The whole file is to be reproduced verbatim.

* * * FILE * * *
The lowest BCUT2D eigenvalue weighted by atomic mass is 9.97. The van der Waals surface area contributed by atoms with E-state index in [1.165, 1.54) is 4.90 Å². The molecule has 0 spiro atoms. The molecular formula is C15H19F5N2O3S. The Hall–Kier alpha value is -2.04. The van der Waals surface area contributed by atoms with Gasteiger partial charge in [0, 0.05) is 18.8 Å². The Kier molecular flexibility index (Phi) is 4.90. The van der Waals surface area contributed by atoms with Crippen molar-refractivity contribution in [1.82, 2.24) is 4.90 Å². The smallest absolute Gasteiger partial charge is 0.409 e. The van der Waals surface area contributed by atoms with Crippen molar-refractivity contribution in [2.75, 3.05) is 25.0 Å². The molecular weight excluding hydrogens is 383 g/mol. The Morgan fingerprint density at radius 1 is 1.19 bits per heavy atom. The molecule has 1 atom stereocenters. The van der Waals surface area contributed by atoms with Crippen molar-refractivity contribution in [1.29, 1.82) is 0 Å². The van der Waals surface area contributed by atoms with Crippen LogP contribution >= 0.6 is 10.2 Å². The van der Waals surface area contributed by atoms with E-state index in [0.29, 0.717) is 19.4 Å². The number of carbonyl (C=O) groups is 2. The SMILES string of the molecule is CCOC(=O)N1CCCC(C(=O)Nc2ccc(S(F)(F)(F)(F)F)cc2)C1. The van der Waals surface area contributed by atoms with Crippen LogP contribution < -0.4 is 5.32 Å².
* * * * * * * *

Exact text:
The lowest BCUT2D eigenvalue weighted by atomic mass is 9.97. The van der Waals surface area contributed by atoms with E-state index in [1.165, 1.54) is 4.90 Å². The molecule has 0 spiro atoms. The molecular formula is C15H19F5N2O3S. The Hall–Kier alpha value is -2.04. The van der Waals surface area contributed by atoms with Gasteiger partial charge in [0, 0.05) is 18.8 Å². The Kier molecular flexibility index (Phi) is 4.90. The van der Waals surface area contributed by atoms with Crippen molar-refractivity contribution in [1.82, 2.24) is 4.90 Å². The smallest absolute Gasteiger partial charge is 0.409 e. The van der Waals surface area contributed by atoms with Crippen molar-refractivity contribution in [2.75, 3.05) is 25.0 Å². The molecular weight excluding hydrogens is 383 g/mol. The Morgan fingerprint density at radius 1 is 1.19 bits per heavy atom. The molecule has 1 atom stereocenters. The van der Waals surface area contributed by atoms with Crippen molar-refractivity contribution in [1.29, 1.82) is 0 Å². The van der Waals surface area contributed by atoms with Crippen LogP contribution >= 0.6 is 10.2 Å². The van der Waals surface area contributed by atoms with E-state index in [0.29, 0.717) is 19.4 Å². The number of carbonyl (C=O) groups is 2. The SMILES string of the molecule is CCOC(=O)N1CCCC(C(=O)Nc2ccc(S(F)(F)(F)(F)F)cc2)C1. The van der Waals surface area contributed by atoms with Crippen LogP contribution < -0.4 is 5.32 Å².